It seems frustrating when you thought you have finally set your child’s sleeping pattern and all those sleep time drama are over but then, all of a sudden, he shifts to sleep regression. Sleeping regression among toddlers, usually begins in ages 18 months, is very common though very discouraging specially to first time parents.
Your child’s sleep cycle may be stable for a while but this ‘regression’ thing actually happens.
toddler sleep regression tips
What is sleep regression and when does it happen?
Remember those sleepless nights when you are close to giving up trying to make your baby sleep at night? Can you still recall how exhausted you feel when your baby still can’t follow sleep patterns at all? It’s really a good thing that you remember because this will happen again—not only once but twice!
Sleep regression is the term used when a child starts to change the cycle of his sleep AGAIN. This happens twice during toddlerhood. The first happens during the 18th month and the next happens around the 2 year mark.
How to figure out if your child is in sleeping regression is easy. He begins to wake up frequently at any point of the night and finds it hard to go back to sleep. He may also refuse taking naps by day causing reduced naptime and that can make you upset. You may also consider changes in his appetite and behavior.
What are the reasons behind your toddler’s sleep regression?
The question that would probably first to pop out your mind is why. Why does it have to happen again when everything is going out so well?
At 18 months, your baby is traced to have changes in his physical and mental health. Some of the contributors to your 18 month child sleep regression are teething, separation anxiety and vast sense of independence:
- Teething is very understandable at this stage as it causes discomfort among toddlers and disrupts their sleep. Their growing 4 canine teeth as well as their first molars could be the ones to blame!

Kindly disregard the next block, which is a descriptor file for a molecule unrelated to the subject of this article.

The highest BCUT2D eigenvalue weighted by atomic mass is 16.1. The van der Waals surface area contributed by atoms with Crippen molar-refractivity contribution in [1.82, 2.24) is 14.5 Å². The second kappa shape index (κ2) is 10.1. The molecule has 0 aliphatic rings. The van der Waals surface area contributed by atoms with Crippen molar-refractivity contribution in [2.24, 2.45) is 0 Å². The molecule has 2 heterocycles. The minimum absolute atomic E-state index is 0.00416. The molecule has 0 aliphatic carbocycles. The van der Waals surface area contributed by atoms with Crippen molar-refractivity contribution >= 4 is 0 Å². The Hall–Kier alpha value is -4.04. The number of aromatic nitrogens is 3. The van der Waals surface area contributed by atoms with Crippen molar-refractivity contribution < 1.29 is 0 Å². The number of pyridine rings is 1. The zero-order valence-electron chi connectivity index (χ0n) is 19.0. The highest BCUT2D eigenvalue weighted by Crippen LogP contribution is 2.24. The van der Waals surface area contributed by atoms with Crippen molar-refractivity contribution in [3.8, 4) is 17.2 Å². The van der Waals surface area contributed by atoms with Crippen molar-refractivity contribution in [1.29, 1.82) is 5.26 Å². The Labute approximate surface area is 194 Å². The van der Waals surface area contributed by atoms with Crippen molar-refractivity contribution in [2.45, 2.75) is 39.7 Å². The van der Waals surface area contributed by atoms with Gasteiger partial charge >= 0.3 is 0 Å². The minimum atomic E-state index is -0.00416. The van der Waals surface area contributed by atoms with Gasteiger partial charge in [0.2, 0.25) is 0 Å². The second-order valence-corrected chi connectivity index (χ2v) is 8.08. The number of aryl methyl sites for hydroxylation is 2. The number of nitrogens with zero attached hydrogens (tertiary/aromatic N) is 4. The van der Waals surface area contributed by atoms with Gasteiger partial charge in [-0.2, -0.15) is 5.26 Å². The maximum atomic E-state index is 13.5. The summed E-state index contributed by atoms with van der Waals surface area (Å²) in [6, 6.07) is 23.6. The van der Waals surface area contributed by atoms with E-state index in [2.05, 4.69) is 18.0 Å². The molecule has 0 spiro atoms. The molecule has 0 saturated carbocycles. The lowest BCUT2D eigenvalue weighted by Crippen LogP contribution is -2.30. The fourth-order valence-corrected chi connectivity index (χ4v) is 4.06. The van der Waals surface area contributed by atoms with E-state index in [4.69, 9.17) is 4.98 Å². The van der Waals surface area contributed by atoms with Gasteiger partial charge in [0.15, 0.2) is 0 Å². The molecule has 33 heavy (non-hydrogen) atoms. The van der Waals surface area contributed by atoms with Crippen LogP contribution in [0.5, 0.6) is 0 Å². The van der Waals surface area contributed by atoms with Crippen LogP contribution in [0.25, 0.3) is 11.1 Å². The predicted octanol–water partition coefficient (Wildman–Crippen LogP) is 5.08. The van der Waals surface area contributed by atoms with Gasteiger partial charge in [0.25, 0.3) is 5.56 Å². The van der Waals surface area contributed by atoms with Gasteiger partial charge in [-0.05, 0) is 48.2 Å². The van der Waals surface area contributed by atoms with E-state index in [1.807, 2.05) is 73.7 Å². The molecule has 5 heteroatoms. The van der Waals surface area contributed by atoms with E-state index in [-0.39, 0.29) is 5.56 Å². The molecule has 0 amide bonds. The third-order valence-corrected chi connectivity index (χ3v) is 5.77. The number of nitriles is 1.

- Your baby simply doesn’t want to be away from you. Separation anxiety can be worse during the 10 to 18 months of your baby. He becomes upset whenever he wakes up at night without you beside him.
- Another reason could be his vast sense of independence which causes him to practice doing things he want and refusing to things he doesn’t like.
At 2 years old, there can be more factors that are causing your child to refuse sleep. These factors can be:
- Sudden stop of naps- Eliminating naps at this stage doesn’t help. It is advised to still encourage your child to take naps and just look at his naptime resistance as a challenge that is temporary and will soon be over.
- Resurfacing separation anxiety- Separation anxiety improvement after 18 months is great but don’t celebrate too much as it may reoccur when your little one is about 2.
- Longer awake time- As your child gets bigger; he has more time awake by day. For sure he becomes more active and this makes his sleep pattern fall apart.
- Transitions at home- These transitions like awaiting birth of a new sibling, potty training or moving to a bigger bed can affect your child’s sleep.
- Nighttime fears- Your child has developed his imagination and may feel scared at night.
Handling sleep regression
To lessen your worry, here are some toddler sleep regression tips:
- Remain consistent- Consistency plays a lot in toddlerhood so you must always stick to a routine even when he suddenly begins to refuse sleep. Setting clear boundaries and being consistent with implementing rules will make you cope better with sleep regression.
- Offer bedtime snack-A high-protein bedtime snack is good to avoid hunger during the middle of night.
- Read bedtime stories- Your toddler will appreciate bedtime stories perhaps. Be sure to pick stories that are calming and may stimulate sleep.
- Leave night light on- Because your child might wake up at night and get afraid of the dark—this will be a very bad experience for him.
- Re-train if needed- This includes resetting bedtime and naptime rules.
Bear in mind that sleep regression is just a phase. It is temporary and your toddler will definitely get back to on track once both of you overcome sleep regression.